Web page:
Apprenticeship Patterns: My First Language

The first language I ever learned well enough to really command was Perl. Before that I coded the occasional short recipe in Basic. I even did a smattering of Visual Basic. I fiddled with Delphi. I made several attempts at Java, but to no avail. At one point I even downloaded and printed a huge stack of Eiffel documentation (read the first couple pages). Back in college I coded in Pascal, and got good grades, but never felt like I was really fluent. I even coded in FORTRAN for a numerical methods math class. It was a blast, but I didn’t own a copy of FORTRAN, and didn’t understand its execution environment. But somehow, when I delved into a Teach Yourself Perl in 21 Days book, it just clicked. Perl was the first programming language that I ever really loved. Whenever possible, I read that book while sitting at a computer. This was so that as soon as I encountered a code snippet, I could immediately type it in and then start tweaking it.

Making Perl My Batch

One reason I loved Perl was that, for me, its operating environment was very easy to understand. You have this executable program, perl.exe. You write scripts in plain text. You run the executable, passing the filename as a parameter. Perl.exe reads the script and does what you intended it to do. Easy. No make files. No linking. No memory management. It let me go straight past all that chip-head junk and just do stuff that I’d actually want to do.

I also think that Perl scratched the itch I had developed through rather extensive writing of DOS batch files (my day job). Perl was simple enough for me to learn quickly, and provided so many of the features I had come to really wish for in DOS batch. I remember how excited I was to be working with real live flow control structures.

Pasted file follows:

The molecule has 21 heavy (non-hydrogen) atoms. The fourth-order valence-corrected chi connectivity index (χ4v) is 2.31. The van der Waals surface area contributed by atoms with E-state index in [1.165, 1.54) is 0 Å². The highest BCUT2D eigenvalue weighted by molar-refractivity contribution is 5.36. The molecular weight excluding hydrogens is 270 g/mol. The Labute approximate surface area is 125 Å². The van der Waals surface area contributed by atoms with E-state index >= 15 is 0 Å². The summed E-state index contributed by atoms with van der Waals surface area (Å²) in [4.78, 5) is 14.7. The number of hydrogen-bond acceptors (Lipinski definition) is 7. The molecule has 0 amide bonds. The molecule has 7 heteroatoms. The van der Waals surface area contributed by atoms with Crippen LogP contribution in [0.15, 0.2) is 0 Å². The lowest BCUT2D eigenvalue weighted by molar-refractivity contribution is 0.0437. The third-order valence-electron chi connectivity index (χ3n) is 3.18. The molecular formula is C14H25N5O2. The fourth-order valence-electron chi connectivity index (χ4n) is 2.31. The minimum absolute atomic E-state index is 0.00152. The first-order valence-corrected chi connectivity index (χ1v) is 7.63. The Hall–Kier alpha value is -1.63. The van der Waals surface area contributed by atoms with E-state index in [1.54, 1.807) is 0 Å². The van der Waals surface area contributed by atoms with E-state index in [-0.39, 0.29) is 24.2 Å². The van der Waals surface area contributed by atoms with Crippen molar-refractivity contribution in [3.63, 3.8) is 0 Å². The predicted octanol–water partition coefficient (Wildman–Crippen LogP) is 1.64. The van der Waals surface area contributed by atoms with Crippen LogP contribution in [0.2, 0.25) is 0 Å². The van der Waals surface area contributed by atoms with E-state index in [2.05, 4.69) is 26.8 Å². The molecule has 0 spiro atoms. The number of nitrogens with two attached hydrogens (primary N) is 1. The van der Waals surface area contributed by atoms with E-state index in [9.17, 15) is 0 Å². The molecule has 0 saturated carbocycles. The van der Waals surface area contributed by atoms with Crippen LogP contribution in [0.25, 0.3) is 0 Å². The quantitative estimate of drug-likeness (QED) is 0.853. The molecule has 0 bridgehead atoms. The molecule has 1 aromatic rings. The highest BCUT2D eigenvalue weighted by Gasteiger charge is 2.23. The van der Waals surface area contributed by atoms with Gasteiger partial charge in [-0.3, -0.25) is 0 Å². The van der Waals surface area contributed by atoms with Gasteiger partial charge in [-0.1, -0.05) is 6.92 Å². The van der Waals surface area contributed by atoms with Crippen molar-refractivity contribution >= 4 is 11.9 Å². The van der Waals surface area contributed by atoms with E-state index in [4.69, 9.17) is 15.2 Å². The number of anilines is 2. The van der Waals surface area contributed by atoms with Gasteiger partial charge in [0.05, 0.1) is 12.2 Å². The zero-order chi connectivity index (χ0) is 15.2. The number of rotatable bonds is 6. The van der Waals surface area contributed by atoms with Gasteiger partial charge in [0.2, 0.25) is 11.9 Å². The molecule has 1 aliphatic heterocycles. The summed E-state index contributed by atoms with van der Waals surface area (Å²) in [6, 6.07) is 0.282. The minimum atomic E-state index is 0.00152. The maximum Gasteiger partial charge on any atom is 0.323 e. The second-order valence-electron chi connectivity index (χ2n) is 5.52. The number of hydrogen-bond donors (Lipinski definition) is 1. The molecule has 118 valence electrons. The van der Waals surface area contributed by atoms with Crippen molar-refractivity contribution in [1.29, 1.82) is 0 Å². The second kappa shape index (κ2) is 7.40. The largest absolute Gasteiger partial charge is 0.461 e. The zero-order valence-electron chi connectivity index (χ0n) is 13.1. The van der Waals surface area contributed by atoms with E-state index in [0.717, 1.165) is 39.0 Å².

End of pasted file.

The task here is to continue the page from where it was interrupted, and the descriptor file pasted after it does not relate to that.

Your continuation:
Peace Love And Understanding

Furthermore, Perl —or more accurately, the Perl community— was also very non-judgemental. They liked to say “there is more than one way to skin a cat.” Larry Wall, the creator of Perl, said that the language was purposefully designed to be apprehended in different ways and at different levels by the novice, the intermediate and master programmer. I liked that. Rather than worry that my code might not be completely proper, I felt free to just launch in. And as my organic piles of code began to collapse beneath their own weight, I had the opportunity to learn first-hand the basic tenets of clean code cultivation. Eventually I came to be a rather opinionated Perl programmer. But at the beginning, I appreciated working in a language touted as accessible to horrible coders. So what if my code took 15 lines to do what a Perl master could do in one? I still accomplished what I wanted to do. And writing 14 extra lines of code is not the end of the world. Eventually I came to value readable Perl code over hopelessly cool and dense obfuscation, and I’d settle for the five line version. When you have coded cleanly in Perl, you have under-promised and over-delivered.

After reading several chapters of the Teach Yourself book (but before getting to the chapters on Object Oriented Perl), I started working on a real-live application of my own. Back in the days before wikis, I wrote a wiki. Well, kinda. I called it a Document Management System. You logged in, and found yourself on a kind of home/default/landing page. There was a list of titles down the right-hand side. Click one of them, and you could view it. You could also create or edit any of the documents, using plain HTML to nicely format the page. Then I began reading about Object Oriented Perl, and suddenly the DMS just wasn’t good enough anymore. Now I wanted it to be object oriented.